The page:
Execution of Inmate with Unique Medical Condition Stayed by Supreme Court
UPDATE: The U.S. Supreme Court issued a stay of execution, pending the outcome of a review by the U.S. Court of Appeals for the 8th Circuit. The Court further noted: "We leave for further consideration in the lower courts whether an evidentiary hearing is necessary."
Earlier: On May 20, just hours before a scheduled execution in Missouri, the U.S. Supreme Court, acting through Justice Samuel Alito, granted a temporary stay to Russell Bucklew. Bucklew has a congenital medical condition that impedes his breathing and presents a grave risk of a very painful death by lethal injection. He was to be executed at midnight on May 21, but a three-judge panel of the U.S. Court of Appeals for the Eighth Circuit issued a stay on the evening of May 20, saying his "unrebutted medical evidence demonstrates the requisite sufficient likelihood of unnecessary pain and suffering beyond the constitutionally permissible amount inherent in all executions." That stay was lifted by the full 8th Circuit, but reinstated by the Supreme Court without comment.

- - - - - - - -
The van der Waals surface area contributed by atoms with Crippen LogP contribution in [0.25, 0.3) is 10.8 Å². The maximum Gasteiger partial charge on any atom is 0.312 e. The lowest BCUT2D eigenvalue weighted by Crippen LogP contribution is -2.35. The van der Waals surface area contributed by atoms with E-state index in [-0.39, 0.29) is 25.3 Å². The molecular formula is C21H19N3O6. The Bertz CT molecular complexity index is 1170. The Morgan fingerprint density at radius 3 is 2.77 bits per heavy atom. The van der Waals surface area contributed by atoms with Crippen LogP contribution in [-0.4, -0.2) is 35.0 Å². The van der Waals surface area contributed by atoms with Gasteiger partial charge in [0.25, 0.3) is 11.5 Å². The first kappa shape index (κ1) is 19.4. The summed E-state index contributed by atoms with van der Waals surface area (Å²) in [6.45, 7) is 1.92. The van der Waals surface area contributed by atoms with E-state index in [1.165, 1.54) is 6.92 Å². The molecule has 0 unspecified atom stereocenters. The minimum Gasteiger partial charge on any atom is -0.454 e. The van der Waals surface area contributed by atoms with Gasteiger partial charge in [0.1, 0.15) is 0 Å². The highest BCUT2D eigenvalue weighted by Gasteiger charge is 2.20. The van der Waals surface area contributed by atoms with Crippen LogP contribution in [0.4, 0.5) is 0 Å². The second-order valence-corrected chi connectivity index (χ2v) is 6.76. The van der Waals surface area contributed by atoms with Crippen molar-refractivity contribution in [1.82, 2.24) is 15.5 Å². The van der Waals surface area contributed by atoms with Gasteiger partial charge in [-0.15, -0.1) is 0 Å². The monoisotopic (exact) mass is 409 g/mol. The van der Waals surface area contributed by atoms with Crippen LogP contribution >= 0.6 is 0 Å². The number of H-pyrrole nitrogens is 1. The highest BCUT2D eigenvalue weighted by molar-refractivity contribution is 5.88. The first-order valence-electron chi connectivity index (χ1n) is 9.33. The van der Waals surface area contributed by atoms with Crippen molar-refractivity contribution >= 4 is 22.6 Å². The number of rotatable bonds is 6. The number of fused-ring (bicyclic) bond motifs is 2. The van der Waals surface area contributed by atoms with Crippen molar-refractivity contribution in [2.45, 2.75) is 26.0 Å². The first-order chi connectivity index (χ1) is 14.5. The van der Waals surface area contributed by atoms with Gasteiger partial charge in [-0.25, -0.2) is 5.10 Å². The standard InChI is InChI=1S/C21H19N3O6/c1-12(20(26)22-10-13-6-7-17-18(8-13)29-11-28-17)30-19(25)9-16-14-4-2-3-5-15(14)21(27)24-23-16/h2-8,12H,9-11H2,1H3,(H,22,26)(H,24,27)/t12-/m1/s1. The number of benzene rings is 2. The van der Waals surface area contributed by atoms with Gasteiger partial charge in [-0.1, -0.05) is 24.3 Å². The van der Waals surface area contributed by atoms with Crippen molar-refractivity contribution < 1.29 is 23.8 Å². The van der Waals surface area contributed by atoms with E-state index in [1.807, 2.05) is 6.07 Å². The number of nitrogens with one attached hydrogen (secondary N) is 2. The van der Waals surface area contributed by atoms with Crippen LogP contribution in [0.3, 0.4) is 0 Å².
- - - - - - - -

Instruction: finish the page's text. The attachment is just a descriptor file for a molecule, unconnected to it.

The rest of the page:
Bucklew's attorney, Cheryl Pilate, said, "The state does not have the right to inflict extreme, torturous pain during an execution. We still hope that Mr. Bucklew's grave medical condition and compromised airway will persuade the governor or a court to step back from this extremely risky execution." It is likely that the Supreme Court will issue a further order today (May 21) prior to the expiration of the death warrant at midnight.
(J. Salter and J. Suhr, "Missouri inmate's hope rests with the Supreme Court," Associated Press, May 21, 2014). See Lethal Injection and Supreme Court.